Tuesday 11 December 2018

Young and old combine for Welsh National win

James Bowen with Raz De Maree after their victory in the Coral Welsh Grand National. Photo: David Davies/PA
James Bowen with Raz De Maree after their victory in the Coral Welsh Grand National. Photo: David Davies/PA

Marcus Armytage

The youngest jockey and the oldest horse combined to win yesterday's refixed 2017 Coral Welsh National when the 16-year-old Welshman James Bowen and the Irish-trained Raz De Maree, the first 13-year-old to triumph in the race since World War II, galloped to a six-length victory through the mud at Chepstow.

Bowen, the son of the Pembroke trainer Peter Bowen, was home-schooled, is not yet old enough to drive a car and is only three years older than the horse he partnered, but he is a fine advert for the British pony-racing circuit, where he rode 80 winners. He rode in his first point-to-point on March 12 last year and went on to ride 30 winners before following his older brother Sean into the professional ranks. In the autumn he joined Nicky Henderson as a conditional jockey and he is already 10 winners clear in their championship.

"I thought I had a chance until we jumped the first," joked Bowen, who will rarely have to push as hard in a race. "It certainly wasn't the plan to be that far back. He didn't travel anywhere with me and turning out of the back straight for the last time I still thought it would be something just to get around or placed.

"But then he started passing horses, locked on and in the end I probably got there too soon. To win the Welsh National, a race you grow up watching, in my first season riding, is amazing."

For most of the first circuit Raz De Maree, runner-up in the race last year and spent this Christmas in Chepstow's stables in anticipation of the race's aborted December 27 slot, had just one horse behind him and seemed to be struggling, with Bowen pushing just to keep him engaged.

However, though it was not instantaneously obvious, the race was playing into his hands. Up at the front the pace seemed to be strong in the conditions. Turning in, with three of the three and a half miles completed, it began to take its toll.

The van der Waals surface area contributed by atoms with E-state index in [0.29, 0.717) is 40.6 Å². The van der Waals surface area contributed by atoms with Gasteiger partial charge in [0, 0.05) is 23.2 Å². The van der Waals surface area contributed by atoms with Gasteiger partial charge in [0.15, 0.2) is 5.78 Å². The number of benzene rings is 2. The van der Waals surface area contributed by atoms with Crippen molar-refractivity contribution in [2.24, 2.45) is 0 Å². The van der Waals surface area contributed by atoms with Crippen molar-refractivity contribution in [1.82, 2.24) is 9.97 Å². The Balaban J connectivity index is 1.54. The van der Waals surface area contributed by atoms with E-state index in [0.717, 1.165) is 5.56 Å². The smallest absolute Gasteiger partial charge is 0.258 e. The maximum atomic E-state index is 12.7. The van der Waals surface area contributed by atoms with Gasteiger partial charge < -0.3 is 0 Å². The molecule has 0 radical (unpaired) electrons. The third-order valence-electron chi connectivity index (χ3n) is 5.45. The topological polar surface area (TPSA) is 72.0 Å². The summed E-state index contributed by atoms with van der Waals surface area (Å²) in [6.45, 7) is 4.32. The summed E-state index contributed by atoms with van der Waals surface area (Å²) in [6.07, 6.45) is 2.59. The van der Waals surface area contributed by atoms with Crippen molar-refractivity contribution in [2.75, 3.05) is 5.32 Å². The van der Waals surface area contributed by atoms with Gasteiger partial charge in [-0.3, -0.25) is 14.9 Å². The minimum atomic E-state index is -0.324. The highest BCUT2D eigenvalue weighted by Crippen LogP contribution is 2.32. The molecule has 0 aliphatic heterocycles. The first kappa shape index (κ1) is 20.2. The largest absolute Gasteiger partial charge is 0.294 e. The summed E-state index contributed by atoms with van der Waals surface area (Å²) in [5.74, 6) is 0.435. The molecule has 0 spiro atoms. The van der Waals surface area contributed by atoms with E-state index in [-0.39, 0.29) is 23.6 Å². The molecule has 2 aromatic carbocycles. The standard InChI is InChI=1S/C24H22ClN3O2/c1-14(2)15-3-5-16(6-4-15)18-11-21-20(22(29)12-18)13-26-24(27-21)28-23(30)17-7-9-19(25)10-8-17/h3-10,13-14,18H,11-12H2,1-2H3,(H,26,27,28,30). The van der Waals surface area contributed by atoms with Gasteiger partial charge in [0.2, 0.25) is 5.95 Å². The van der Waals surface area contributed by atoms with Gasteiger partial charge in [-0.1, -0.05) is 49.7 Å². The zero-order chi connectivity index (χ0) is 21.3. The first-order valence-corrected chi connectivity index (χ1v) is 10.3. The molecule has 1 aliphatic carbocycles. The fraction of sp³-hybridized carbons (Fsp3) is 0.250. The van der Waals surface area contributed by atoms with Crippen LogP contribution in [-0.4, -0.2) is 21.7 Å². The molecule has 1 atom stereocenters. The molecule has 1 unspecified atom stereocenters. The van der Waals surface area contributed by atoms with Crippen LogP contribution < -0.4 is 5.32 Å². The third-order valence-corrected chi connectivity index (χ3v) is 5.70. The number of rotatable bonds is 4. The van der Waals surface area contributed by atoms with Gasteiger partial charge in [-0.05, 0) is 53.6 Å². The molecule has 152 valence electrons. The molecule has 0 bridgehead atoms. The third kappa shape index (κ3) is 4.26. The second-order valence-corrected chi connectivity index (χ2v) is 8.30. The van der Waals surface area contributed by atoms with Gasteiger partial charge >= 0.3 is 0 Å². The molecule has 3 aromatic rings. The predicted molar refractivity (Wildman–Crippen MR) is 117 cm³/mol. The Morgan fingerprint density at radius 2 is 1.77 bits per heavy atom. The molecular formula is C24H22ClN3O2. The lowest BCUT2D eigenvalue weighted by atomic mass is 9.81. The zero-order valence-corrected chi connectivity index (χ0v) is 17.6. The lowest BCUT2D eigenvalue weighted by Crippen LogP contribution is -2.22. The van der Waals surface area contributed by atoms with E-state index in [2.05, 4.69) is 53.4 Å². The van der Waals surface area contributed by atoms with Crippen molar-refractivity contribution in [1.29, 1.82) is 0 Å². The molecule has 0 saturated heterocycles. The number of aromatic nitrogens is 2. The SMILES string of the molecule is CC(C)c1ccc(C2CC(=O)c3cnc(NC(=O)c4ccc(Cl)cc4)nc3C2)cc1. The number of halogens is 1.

On top of that, the fall of the Welsh National trial winner Wild West Wind, who nearly brought down another of the favourites, Beware The Bear, at the 12th, effectively took out two leading chances in one hit. A group of six began to draw away on the home turn but it soon began to fall apart, with only Alfie Spinner, the other 13-year-old in this year's race, at its head going anything like a winner.

But the 16-1 shot Raz De Maree was creeping ever closer and joined the leader jumping the second-last before galloping home strongly to lead home a one-two for the equine OAPs. Final Nudge ran well for third while Vintage Cloud, the 7-1 favourite, plugged on gamely for fourth.

The victory was also the biggest in the career of Meath trainer Gavin Cromwell, though he is no stranger to even bigger winners: a blacksmith by trade, he is farrier to Gordon Elliott. With his hands were shod the Grand National winner Silver Birch and Gold Cup winner Don Cossack and countless other Grade One winners.

Half an hour earlier Cromwell, 43, who has only been training seriously for four years, had put the saddle on Raz De Maree unsure whether his other runner, Famous Milly, would get up again after falling at the last in the Coral Future Champions Finale Juvenile Hurdle. Luckily, it turned out she was merely winded.

"He has such heart," said Cromwell of Raz de Maree. "He doesn't know how to give up and James gave him a peach of a ride. I'm delighted he accepted the ride - a few top jockeys rang up for it but the horse is so small that taking 5lb off his back was important. He is owned by a neighbour, Jimmy Swan Sr, who isn't that well at the moment so was watching at home. I actually thought it was a huge ask to come back a year older with a pound more weight. But he stays so well and he won't stop. Once he was running there wasn't any doubt."


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